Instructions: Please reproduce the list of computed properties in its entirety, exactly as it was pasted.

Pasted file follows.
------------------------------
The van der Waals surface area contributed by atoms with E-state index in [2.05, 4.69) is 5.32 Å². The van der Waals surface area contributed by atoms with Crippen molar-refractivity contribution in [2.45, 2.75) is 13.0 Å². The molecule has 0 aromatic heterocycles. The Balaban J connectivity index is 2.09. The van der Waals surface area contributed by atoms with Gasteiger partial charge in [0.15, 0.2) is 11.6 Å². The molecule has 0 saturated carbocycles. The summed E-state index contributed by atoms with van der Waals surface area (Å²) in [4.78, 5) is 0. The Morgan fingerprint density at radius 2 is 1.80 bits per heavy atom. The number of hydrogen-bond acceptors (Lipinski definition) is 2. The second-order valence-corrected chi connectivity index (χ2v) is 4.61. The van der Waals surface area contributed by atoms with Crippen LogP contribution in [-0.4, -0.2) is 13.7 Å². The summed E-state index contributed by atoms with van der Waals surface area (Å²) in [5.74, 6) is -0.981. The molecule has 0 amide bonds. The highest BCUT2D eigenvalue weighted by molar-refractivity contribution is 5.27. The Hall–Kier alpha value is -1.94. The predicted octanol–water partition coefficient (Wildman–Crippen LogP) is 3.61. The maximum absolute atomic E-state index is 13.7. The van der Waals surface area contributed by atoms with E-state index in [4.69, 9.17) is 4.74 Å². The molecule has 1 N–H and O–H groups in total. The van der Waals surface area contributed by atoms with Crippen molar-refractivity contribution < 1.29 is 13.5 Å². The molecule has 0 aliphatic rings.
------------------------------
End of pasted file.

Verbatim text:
The van der Waals surface area contributed by atoms with E-state index in [2.05, 4.69) is 5.32 Å². The van der Waals surface area contributed by atoms with Crippen molar-refractivity contribution in [2.45, 2.75) is 13.0 Å². The molecule has 0 aromatic heterocycles. The Balaban J connectivity index is 2.09. The van der Waals surface area contributed by atoms with Gasteiger partial charge in [0.15, 0.2) is 11.6 Å². The molecule has 0 saturated carbocycles. The summed E-state index contributed by atoms with van der Waals surface area (Å²) in [4.78, 5) is 0. The Morgan fingerprint density at radius 2 is 1.80 bits per heavy atom. The number of hydrogen-bond acceptors (Lipinski definition) is 2. The second-order valence-corrected chi connectivity index (χ2v) is 4.61. The van der Waals surface area contributed by atoms with Crippen LogP contribution in [-0.4, -0.2) is 13.7 Å². The summed E-state index contributed by atoms with van der Waals surface area (Å²) in [5.74, 6) is -0.981. The molecule has 0 amide bonds. The highest BCUT2D eigenvalue weighted by molar-refractivity contribution is 5.27. The Hall–Kier alpha value is -1.94. The predicted octanol–water partition coefficient (Wildman–Crippen LogP) is 3.61. The maximum absolute atomic E-state index is 13.7. The van der Waals surface area contributed by atoms with E-state index in [4.69, 9.17) is 4.74 Å². The molecule has 1 N–H and O–H groups in total. The van der Waals surface area contributed by atoms with Crippen molar-refractivity contribution < 1.29 is 13.5 Å². The molecule has 0 aliphatic rings.